Norwegian Wood is the story of Toru Watanabe, an inconspicuous student studying in Tokyo in the 1960’s. An introvert by nature, an avid reader, borderline alcoholic, but by all means fairly normal. He lives a busy life in a typical student dormitory, spending most of his time in class or in bed, at the library or wandering around the city on idle Sundays.
One day he runs into a girl he used to know from home. Naoko. Beautiful, quiet, idiosyncratic. They came to Tokyo to get away from their old lives, to start again and move on. But it’s harder than it seems. Because Toru and Naoko are connected by the suicide of an old friend, and are both, in their own ways, struggling to deal with his death. They walk all over Tokyo to pass the time and all the while the world is moving on around them. It is the era of student riots, revolutions, of The Beatles and social change. And as Toru becomes enamored of her, Naoko retreats deeper into herself, further away from reality and hope.
Enter Midori – a quirky, sexually charged classmate who takes an instant liking to the quiet, almost preternaturally serious Toru. She’s the stark opposite of Naoko, inappropriate and provocative, out-spoken, loud, fun-loving and full of mischief. Despite his love for Naoko, the more time Toru spends with Midori the more he likes her.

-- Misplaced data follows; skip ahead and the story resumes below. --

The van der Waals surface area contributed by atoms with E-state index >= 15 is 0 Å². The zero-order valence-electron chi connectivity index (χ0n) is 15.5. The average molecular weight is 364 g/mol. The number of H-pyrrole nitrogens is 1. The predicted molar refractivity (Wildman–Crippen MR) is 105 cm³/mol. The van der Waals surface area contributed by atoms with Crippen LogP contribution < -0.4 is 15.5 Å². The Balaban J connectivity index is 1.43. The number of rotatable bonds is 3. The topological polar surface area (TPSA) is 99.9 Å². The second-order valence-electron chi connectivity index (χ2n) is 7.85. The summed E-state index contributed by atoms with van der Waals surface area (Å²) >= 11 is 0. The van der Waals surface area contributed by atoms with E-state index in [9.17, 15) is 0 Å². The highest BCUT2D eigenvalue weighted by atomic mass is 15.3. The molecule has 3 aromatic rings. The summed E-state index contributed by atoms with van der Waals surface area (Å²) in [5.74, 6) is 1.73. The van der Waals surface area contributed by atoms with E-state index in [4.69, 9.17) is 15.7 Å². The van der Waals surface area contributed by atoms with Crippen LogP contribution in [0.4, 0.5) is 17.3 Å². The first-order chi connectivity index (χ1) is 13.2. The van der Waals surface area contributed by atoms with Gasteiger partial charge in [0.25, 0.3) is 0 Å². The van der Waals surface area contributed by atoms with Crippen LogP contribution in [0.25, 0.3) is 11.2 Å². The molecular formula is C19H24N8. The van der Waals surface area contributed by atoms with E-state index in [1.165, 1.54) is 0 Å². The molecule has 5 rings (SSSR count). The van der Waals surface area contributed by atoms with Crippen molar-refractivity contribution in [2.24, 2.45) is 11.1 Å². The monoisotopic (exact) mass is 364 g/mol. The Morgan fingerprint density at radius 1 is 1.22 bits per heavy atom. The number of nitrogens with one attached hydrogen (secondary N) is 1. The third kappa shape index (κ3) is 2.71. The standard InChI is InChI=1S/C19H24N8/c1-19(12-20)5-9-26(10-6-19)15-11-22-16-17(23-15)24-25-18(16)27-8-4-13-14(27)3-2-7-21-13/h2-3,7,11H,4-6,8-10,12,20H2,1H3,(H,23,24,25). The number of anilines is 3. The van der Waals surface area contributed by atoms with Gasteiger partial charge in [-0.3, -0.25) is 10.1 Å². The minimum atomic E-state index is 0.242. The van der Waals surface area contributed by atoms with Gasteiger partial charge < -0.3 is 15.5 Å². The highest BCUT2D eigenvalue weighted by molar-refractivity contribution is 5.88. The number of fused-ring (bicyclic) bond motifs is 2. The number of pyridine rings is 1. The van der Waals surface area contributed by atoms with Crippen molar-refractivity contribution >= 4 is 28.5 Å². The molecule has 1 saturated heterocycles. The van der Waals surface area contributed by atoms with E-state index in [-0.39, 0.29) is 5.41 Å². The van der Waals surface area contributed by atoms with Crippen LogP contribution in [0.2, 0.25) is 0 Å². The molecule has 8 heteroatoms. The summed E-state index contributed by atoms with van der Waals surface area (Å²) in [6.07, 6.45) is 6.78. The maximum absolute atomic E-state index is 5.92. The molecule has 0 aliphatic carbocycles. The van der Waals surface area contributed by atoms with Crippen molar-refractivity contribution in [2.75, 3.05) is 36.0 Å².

Naoko is like this wounded little bird that you know is too weak to make it. Her fragility made her easy to love but I also fell for the mystery behind Naoko, the spiritual quality to her suffering. She seemed like more of a device than a character, only necessary for Toru to feel the way he does, a tragic thing sacrificed to the world of the story.
But Midori stole the show. In all her bizarre, perverted glory, she was more real than Naoko ever was. It was frustrating watching Toru mess everything up, but you couldn’t blame him. Midori was flesh and blood where Naoko was a dream. Too good to be true. Too beautiful. But also far too damaged.
Norwegian Wood is a story to fall in love with, and a love story for dreamers and cynics alike.